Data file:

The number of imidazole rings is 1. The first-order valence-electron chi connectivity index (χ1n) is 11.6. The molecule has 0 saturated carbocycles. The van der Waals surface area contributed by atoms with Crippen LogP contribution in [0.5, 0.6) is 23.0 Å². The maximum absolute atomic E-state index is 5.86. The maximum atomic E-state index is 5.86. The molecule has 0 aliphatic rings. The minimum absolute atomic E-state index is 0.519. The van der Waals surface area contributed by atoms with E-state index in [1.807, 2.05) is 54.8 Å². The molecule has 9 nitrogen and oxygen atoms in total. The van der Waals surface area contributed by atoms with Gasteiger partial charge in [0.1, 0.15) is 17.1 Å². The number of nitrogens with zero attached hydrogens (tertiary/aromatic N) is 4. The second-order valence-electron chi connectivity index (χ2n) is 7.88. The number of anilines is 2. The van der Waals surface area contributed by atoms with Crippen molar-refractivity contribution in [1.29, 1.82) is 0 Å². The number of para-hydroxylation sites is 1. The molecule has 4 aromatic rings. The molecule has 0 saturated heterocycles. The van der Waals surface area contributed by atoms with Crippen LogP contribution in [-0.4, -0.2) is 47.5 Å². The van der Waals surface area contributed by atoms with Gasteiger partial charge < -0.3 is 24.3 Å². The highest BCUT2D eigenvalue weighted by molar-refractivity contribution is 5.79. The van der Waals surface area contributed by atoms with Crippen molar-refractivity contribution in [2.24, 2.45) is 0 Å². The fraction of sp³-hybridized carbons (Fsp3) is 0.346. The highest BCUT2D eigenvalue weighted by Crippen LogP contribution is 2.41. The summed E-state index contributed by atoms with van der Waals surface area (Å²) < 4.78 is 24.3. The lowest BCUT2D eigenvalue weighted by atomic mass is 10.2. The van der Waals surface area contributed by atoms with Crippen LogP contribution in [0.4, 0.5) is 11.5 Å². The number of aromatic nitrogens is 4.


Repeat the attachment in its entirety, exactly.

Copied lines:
The number of imidazole rings is 1. The first-order valence-electron chi connectivity index (χ1n) is 11.6. The molecule has 0 saturated carbocycles. The van der Waals surface area contributed by atoms with Crippen LogP contribution in [0.5, 0.6) is 23.0 Å². The maximum absolute atomic E-state index is 5.86. The maximum atomic E-state index is 5.86. The molecule has 0 aliphatic rings. The minimum absolute atomic E-state index is 0.519. The van der Waals surface area contributed by atoms with E-state index in [1.807, 2.05) is 54.8 Å². The molecule has 9 nitrogen and oxygen atoms in total. The van der Waals surface area contributed by atoms with Gasteiger partial charge in [0.1, 0.15) is 17.1 Å². The number of nitrogens with zero attached hydrogens (tertiary/aromatic N) is 4. The second-order valence-electron chi connectivity index (χ2n) is 7.88. The number of anilines is 2. The van der Waals surface area contributed by atoms with Crippen molar-refractivity contribution in [1.29, 1.82) is 0 Å². The number of para-hydroxylation sites is 1. The molecule has 4 aromatic rings. The molecule has 0 saturated heterocycles. The van der Waals surface area contributed by atoms with Crippen LogP contribution in [-0.4, -0.2) is 47.5 Å². The van der Waals surface area contributed by atoms with Gasteiger partial charge < -0.3 is 24.3 Å². The highest BCUT2D eigenvalue weighted by molar-refractivity contribution is 5.79. The van der Waals surface area contributed by atoms with Crippen molar-refractivity contribution in [2.24, 2.45) is 0 Å². The fraction of sp³-hybridized carbons (Fsp3) is 0.346. The highest BCUT2D eigenvalue weighted by Crippen LogP contribution is 2.41. The summed E-state index contributed by atoms with van der Waals surface area (Å²) < 4.78 is 24.3. The lowest BCUT2D eigenvalue weighted by atomic mass is 10.2. The van der Waals surface area contributed by atoms with Crippen LogP contribution in [0.4, 0.5) is 11.5 Å². The number of aromatic nitrogens is 4.